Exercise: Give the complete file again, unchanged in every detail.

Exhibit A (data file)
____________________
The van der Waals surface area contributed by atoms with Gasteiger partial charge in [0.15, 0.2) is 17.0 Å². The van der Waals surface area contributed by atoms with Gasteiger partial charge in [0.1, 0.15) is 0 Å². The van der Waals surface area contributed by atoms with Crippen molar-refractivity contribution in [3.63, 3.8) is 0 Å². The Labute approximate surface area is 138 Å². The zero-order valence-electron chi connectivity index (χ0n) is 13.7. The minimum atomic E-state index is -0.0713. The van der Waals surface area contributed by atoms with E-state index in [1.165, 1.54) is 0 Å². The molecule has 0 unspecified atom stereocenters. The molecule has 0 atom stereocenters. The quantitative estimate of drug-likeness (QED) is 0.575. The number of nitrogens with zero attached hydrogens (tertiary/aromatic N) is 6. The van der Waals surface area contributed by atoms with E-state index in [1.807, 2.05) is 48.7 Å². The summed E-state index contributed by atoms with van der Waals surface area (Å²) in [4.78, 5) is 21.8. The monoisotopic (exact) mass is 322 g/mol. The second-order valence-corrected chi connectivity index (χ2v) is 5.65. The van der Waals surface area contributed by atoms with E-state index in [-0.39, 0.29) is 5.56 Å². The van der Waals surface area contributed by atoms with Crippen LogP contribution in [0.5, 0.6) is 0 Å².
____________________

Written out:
The van der Waals surface area contributed by atoms with Gasteiger partial charge in [0.15, 0.2) is 17.0 Å². The van der Waals surface area contributed by atoms with Gasteiger partial charge in [0.1, 0.15) is 0 Å². The van der Waals surface area contributed by atoms with Crippen molar-refractivity contribution in [3.63, 3.8) is 0 Å². The Labute approximate surface area is 138 Å². The zero-order valence-electron chi connectivity index (χ0n) is 13.7. The minimum atomic E-state index is -0.0713. The van der Waals surface area contributed by atoms with E-state index in [1.165, 1.54) is 0 Å². The molecule has 0 unspecified atom stereocenters. The molecule has 0 atom stereocenters. The quantitative estimate of drug-likeness (QED) is 0.575. The number of nitrogens with zero attached hydrogens (tertiary/aromatic N) is 6. The van der Waals surface area contributed by atoms with E-state index in [1.807, 2.05) is 48.7 Å². The summed E-state index contributed by atoms with van der Waals surface area (Å²) in [4.78, 5) is 21.8. The monoisotopic (exact) mass is 322 g/mol. The second-order valence-corrected chi connectivity index (χ2v) is 5.65. The van der Waals surface area contributed by atoms with E-state index in [-0.39, 0.29) is 5.56 Å². The van der Waals surface area contributed by atoms with Crippen LogP contribution in [0.5, 0.6) is 0 Å².